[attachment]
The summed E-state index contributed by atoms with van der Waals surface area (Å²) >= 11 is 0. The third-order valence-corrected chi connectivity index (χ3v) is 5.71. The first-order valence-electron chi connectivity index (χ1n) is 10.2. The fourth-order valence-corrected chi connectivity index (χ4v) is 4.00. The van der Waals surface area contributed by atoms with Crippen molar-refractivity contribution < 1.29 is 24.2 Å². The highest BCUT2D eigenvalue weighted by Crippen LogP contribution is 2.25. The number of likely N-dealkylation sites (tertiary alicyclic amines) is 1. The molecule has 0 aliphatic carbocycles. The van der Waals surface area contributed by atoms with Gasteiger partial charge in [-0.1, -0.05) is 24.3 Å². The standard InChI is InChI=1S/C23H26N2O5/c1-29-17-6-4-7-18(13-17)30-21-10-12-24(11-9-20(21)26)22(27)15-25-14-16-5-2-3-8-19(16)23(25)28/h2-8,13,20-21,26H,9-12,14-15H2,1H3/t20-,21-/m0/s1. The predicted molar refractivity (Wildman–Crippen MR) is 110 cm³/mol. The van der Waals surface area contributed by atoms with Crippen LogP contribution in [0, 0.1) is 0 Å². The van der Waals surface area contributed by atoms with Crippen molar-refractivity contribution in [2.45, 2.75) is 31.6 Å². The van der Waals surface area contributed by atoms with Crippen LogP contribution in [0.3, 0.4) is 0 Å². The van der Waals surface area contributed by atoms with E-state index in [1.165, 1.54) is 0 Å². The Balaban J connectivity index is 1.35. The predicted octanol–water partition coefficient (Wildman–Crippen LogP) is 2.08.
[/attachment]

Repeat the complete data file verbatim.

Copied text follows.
The summed E-state index contributed by atoms with van der Waals surface area (Å²) >= 11 is 0. The third-order valence-corrected chi connectivity index (χ3v) is 5.71. The first-order valence-electron chi connectivity index (χ1n) is 10.2. The fourth-order valence-corrected chi connectivity index (χ4v) is 4.00. The van der Waals surface area contributed by atoms with Crippen molar-refractivity contribution < 1.29 is 24.2 Å². The highest BCUT2D eigenvalue weighted by Crippen LogP contribution is 2.25. The number of likely N-dealkylation sites (tertiary alicyclic amines) is 1. The molecule has 0 aliphatic carbocycles. The van der Waals surface area contributed by atoms with Gasteiger partial charge in [-0.1, -0.05) is 24.3 Å². The standard InChI is InChI=1S/C23H26N2O5/c1-29-17-6-4-7-18(13-17)30-21-10-12-24(11-9-20(21)26)22(27)15-25-14-16-5-2-3-8-19(16)23(25)28/h2-8,13,20-21,26H,9-12,14-15H2,1H3/t20-,21-/m0/s1. The predicted molar refractivity (Wildman–Crippen MR) is 110 cm³/mol. The van der Waals surface area contributed by atoms with Crippen LogP contribution in [0, 0.1) is 0 Å². The van der Waals surface area contributed by atoms with Crippen molar-refractivity contribution in [2.45, 2.75) is 31.6 Å². The van der Waals surface area contributed by atoms with Crippen LogP contribution in [0.3, 0.4) is 0 Å². The van der Waals surface area contributed by atoms with E-state index in [1.165, 1.54) is 0 Å². The Balaban J connectivity index is 1.35. The predicted octanol–water partition coefficient (Wildman–Crippen LogP) is 2.08.